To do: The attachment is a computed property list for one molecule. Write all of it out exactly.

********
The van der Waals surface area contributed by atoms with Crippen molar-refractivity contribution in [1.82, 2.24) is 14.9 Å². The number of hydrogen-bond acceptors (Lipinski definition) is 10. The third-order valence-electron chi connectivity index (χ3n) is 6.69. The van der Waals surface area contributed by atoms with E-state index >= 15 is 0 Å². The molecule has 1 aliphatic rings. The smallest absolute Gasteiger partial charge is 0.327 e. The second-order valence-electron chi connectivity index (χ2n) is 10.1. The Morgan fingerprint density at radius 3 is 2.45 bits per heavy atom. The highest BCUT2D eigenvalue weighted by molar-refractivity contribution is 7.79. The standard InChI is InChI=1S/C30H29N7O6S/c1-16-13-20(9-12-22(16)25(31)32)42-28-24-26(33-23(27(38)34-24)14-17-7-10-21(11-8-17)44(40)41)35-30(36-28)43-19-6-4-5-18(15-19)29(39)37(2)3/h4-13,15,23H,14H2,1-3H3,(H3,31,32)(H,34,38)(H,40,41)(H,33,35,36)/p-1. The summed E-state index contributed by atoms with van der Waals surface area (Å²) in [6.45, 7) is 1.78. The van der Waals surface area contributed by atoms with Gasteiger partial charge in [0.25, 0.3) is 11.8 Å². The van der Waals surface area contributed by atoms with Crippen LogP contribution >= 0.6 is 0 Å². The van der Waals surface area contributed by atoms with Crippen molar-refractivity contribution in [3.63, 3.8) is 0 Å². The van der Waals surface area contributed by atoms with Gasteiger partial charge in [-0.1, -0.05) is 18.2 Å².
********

The van der Waals surface area contributed by atoms with Crippen molar-refractivity contribution in [1.82, 2.24) is 14.9 Å². The number of hydrogen-bond acceptors (Lipinski definition) is 10. The third-order valence-electron chi connectivity index (χ3n) is 6.69. The van der Waals surface area contributed by atoms with E-state index >= 15 is 0 Å². The molecule has 1 aliphatic rings. The smallest absolute Gasteiger partial charge is 0.327 e. The second-order valence-electron chi connectivity index (χ2n) is 10.1. The Morgan fingerprint density at radius 3 is 2.45 bits per heavy atom. The highest BCUT2D eigenvalue weighted by molar-refractivity contribution is 7.79. The standard InChI is InChI=1S/C30H29N7O6S/c1-16-13-20(9-12-22(16)25(31)32)42-28-24-26(33-23(27(38)34-24)14-17-7-10-21(11-8-17)44(40)41)35-30(36-28)43-19-6-4-5-18(15-19)29(39)37(2)3/h4-13,15,23H,14H2,1-3H3,(H3,31,32)(H,34,38)(H,40,41)(H,33,35,36)/p-1. The summed E-state index contributed by atoms with van der Waals surface area (Å²) in [6.45, 7) is 1.78. The van der Waals surface area contributed by atoms with Gasteiger partial charge in [0.25, 0.3) is 11.8 Å². The van der Waals surface area contributed by atoms with Crippen LogP contribution >= 0.6 is 0 Å². The van der Waals surface area contributed by atoms with Crippen molar-refractivity contribution in [3.63, 3.8) is 0 Å². The van der Waals surface area contributed by atoms with Gasteiger partial charge in [-0.1, -0.05) is 18.2 Å².